CLASSIC pasta caramelle with tomato sauce
         

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We were delighted to discover a new, for us, pasta shape and preparation: caramelle. The name is also used for a type of candy preparation, but the similarity is intentional.



These small, filled pastas, are shaped into tubes or cylinders, almost like mini-cannelloni, and then the ends are twisted. The resulting shape can be compared to (pardon our French): bon-bons., Sometimes they are called (pardon our English): sweeties. These are generally a holiday, or festive, or Sunday brunch preparation, mainly in Parma and Piacenza.

One prepares the pasta, like cannelloni. Fill and roll the shapes. Cook them in boiling water. Serve with a sauce, generally tomato. The illustration above is a presentation from the well-known restaurant Il Grano, in Los Angeles.



We have a wonderful, flavorful filling recipe here, but also give you a variation for the filling.

for the filling:

  • two cloves garlic, peeled and chopped fine
  • two tablespoons olive oil
  • one ounce prosciutto, chopped fine
  • one-half pound fresh mozzarella, cut into quarter inch cubes
  • one-half cup ricotta
  • one-eighth cup chopped basil
  • salt and freshly ground pepper

for the tomato sauce:

  • one medium yellow onion, peeled and cut into quarters
  • four tablespoons of butter
  • one 28-ounce can of imported peeled Italian tomatoes, chopped into small pieces
  • salt and freshly ground pepper

(or use some of your already-prepared tomato sauce -- see tomato sauce)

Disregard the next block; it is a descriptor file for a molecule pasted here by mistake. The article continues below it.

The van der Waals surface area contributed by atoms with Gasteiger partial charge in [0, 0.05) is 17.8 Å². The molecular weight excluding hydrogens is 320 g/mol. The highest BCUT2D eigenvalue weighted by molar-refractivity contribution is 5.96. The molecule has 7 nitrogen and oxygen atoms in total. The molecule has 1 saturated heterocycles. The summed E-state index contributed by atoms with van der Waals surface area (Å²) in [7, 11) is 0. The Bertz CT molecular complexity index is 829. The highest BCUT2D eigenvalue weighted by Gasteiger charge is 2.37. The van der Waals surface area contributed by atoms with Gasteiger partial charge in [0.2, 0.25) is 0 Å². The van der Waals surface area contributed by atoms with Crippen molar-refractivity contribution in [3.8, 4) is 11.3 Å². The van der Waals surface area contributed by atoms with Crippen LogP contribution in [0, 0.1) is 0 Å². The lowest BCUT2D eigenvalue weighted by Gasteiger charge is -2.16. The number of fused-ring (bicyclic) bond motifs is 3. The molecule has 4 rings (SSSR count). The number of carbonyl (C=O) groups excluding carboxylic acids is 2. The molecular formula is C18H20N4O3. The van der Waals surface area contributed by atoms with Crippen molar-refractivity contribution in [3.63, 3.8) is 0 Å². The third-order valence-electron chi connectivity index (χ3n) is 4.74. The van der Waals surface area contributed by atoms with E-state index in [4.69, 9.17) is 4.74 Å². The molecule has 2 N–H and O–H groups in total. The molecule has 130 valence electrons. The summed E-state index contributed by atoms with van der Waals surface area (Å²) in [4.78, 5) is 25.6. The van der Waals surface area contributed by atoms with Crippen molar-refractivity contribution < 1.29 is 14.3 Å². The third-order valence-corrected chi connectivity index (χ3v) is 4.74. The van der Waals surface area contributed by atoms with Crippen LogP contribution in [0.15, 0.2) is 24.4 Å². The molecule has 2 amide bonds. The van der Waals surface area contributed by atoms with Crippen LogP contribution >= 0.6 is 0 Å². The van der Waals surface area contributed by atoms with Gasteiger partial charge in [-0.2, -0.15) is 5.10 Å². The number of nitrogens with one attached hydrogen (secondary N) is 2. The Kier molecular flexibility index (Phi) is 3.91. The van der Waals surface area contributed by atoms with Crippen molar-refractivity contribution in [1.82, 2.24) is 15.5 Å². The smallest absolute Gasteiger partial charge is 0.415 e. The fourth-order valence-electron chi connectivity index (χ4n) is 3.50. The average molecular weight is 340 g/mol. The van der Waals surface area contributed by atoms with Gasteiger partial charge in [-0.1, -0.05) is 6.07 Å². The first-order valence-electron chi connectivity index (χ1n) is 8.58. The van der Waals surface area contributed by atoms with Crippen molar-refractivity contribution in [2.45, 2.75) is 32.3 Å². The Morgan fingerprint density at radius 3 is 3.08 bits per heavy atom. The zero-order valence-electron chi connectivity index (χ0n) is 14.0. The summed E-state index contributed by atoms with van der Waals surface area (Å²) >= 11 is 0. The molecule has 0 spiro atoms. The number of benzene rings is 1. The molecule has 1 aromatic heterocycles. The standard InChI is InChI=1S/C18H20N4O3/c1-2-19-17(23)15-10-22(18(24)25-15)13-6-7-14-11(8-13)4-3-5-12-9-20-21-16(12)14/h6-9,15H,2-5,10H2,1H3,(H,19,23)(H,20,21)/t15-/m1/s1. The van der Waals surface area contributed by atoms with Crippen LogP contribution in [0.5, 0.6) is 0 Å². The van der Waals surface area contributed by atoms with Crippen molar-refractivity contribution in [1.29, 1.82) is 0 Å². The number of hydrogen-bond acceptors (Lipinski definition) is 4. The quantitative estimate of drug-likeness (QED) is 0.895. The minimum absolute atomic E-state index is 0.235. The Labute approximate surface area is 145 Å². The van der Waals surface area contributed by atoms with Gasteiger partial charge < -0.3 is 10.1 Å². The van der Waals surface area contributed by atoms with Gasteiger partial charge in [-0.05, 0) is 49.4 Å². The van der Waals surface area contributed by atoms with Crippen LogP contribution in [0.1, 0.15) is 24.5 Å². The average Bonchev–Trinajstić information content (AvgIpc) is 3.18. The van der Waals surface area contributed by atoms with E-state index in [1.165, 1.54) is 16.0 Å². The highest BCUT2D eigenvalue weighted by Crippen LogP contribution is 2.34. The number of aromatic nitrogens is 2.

and also:

  • one quarter cup freshly grated parmesan

for the pasta:

  • sheets of fresh egg pasta, home-made or purchased - enough to provide sixteen 4" x 5" squares

For the filling: Heat the olive oil in a saute pan over medium heat. Add the onion and sixty seconds later add the prosciutto. Cook until prosciutto loses its raw look. In a bowl, combine the garlic/prosciutto with the dices of mozzarella, the ricotta and the chopped basil. Combine well. Add salt and pepper to taste. Set aside.

For the sauce: melt the butter in a saute pan over medium heat. Add the chopped tomatoes and stir. Add the quartered onion. Add two teaspoons of salt and some freshly ground pepper. Simmer, stirring regularly with a wooden spoon, constantly pressing the tomatoes to pulverize them, for about thirty minutes. The tomatoes should have melded into a fairly thick sauce.

Make the caramelle: Put one tablespoons of the filling in each square 4" x 5" wrapper of pasta. The pasta should be fairly moist; definitely not dry. Moisten the edges of the pasta. Roll up. Gently seal the edges of the pasta making the cylinder. Gently squeeze and twist the ends to form a bon-bon type shape. (see picture). Place the filled and shaped caramelle on a sheet of parchment.

We first came across this wonderful new pasta shape from an article in The Wine Spectator, which always seems to have excellent and imaginative food presentations. The photo above is from their article in the October issue.

Bring four quarts of water to a boil. Add a tablespoon of salt. Carefully place the caramelle in the boiling water. Cook for about four to five minutes. Gently remove the caramelle with a slotted spoon and put them in the heated serving dishes. Top with the heated tomato sauce and sprinkle on the parmesan;.

Serves four for a main course (four each) or eight appetizers -- a perfect presentation.

Variation: Jamie Oliver makes a filling from nine ounces of ricotta, a tablespoon or two of chopped basil, a half-cup of black olives, pitted and chopped, and a dash of nutmeg, and a tablespoon of grated parmesan. These ingredients are all combined in a bowl, seasoned with salt and pepper to taste, and a teaspoon of olive oil to aid the mixing.

I


 

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